Buffy the Vampire Slayer Changed Our Idea of Heroes. Its Finale Did Even More.
Are you ready to be strong?
Buffy the Vampire Slayer was always a show about going against expectations. It’s built into the premise: what if the helpless blonde chased into an alleyway by monsters turns out to be the superpowered hero? Over seven seasons, Buffy would enrich this concept with its coming-of-age metaphors — high school is literally hell, adulthood is hard, your boyfriends are all soulless demons. But it still played by the rules of its world, and the fantasy genre at large. The Slayer was the one girl chosen in all the world. She alone was born with the strength and skill to hunt the vampires and stop the spread of their evil.
The Chosen One is one of the oldest tropes in the book, one that’s been subverted and riffed on in every way imaginable by franchises ranging from Star Wars to The Hunger Games. Buffy’s first subversion of the trope was always its most game-changing: the idea that the helpless blonde girl could be the hero was radical when the show started airing. But by the time Buffy reached its seventh season, we were no longer in the ‘90s. Feminist fantasy had changed, and Buffy had to prove it was still at the forefront. And with its series finale, “Chosen,” it did.
Season 7 of Buffy saw the Slayer and her Scooby Gang go up against the First Evil, a primordial force that existed long before the universe was created. Ostensibly the root of all evil, The First was non-corporeal and could only take the form of those who’d already died. The premise made for fun mind games, as well as a chance for star Sarah Michelle Gellar to play double duty (The First’s favorite form was Buffy, who’d briefly died way back in Season 1). But the circumstances surrounding Buffy’s second death causes The First to suddenly be stirred to action, using its agents of evil to target the Potential Slayers who would inherit the power should Buffy and Faith die, and wipe out the Slayer line for good.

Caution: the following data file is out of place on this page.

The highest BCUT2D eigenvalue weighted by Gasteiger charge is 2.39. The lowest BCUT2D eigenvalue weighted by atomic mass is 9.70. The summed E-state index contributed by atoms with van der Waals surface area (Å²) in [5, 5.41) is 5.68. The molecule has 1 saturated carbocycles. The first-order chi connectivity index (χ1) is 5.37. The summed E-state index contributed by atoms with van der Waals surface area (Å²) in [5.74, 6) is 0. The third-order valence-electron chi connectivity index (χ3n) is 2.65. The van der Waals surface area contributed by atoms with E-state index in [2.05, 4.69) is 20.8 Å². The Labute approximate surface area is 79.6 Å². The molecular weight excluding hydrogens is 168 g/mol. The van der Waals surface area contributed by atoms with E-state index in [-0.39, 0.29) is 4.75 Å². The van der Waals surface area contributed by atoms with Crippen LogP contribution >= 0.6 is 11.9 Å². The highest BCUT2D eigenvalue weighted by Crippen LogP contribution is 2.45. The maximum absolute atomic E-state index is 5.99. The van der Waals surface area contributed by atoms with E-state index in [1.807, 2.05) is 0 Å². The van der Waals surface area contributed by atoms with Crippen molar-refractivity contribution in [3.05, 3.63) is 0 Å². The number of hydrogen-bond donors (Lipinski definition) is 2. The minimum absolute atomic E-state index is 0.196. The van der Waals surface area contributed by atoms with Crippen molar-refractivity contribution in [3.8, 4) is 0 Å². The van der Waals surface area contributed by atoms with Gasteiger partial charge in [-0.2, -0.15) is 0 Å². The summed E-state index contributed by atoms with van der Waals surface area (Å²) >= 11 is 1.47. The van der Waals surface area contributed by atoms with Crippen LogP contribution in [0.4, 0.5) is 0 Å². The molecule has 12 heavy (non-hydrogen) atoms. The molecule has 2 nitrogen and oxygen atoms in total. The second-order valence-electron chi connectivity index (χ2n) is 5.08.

In “Chosen,” Buffy defeats The First’s righthand man Caleb (Nathan Fillion) with the help of Angel (David Boreneaz), who pops over from his spinoff to give her an amulet meant to be worn by a “champion.” But even with Caleb defeated and a new trinket supposed to aid their final battle against The First, Buffy and her small army of Potentials expect certain death. Then The First stops by in Buffy form to goad her one last time, reciting the prophecy of the Slayer and saying, “There’s that word again. What you are, how you’ll die: alone.”
This makes Buffy realize she doesn’t have to be alone. Buffy the Vampire Slayer had long found ways to get around the solitary nature of the Chosen One narrative, first by giving Buffy her iconic Scooby Gang, then building it into the very reason she’s managed to survive for so long — she has friends, family, roots. So there’s only one natural conclusion to Buffy the Vampire Slayer: Buffy will give her power to all the Potentials.
The moment plays out in the heat of battle, as Buffy makes a powerful monologue intercut with images of young girls all over the world as they’re suddenly imbued with the powers of a superhero. “From now on, every girl in the world who might be a Slayer, will be a Slayer,” Buffy says. “Every girl who could have the power, will have the power. Can stand up, will stand up. Slayers, every one of us. Make your choice. Are you ready to be strong?”
It’s a moment that reverberates throughout the show — the Potentials get their powers in the nick of time, allowing them to beat back The First’s army of undead — and beyond. It’s clear what Buffy the Vampire Slayer means when it says girls are allowed to have power, especially when scenes flash of an abused girl stopping a man’s punch, and a girl at bat, smiling as she prepares to win the game. Now that Buffy is ending, all of its viewers should be empowered in their own lives.
Buffy Season 7 wasn’t the most enjoyable watch. Creator Joss Whedon was stretched thin between Buffy and its spinoff Angel, and smarting from the cancellation of Firefly. Sarah Michelle Gellar wanted out. The season spent its time breaking down Buffy, while giving way too much screentime to annoying characters like Kennedy and Andrew. But despite how much it felt like the final season was spinning its wheels, it was building to what would be its biggest game-changer of all: dissolving the very idea of the Chosen One. By handing the power to everyone, Buffy finally fulfills its subversive promise.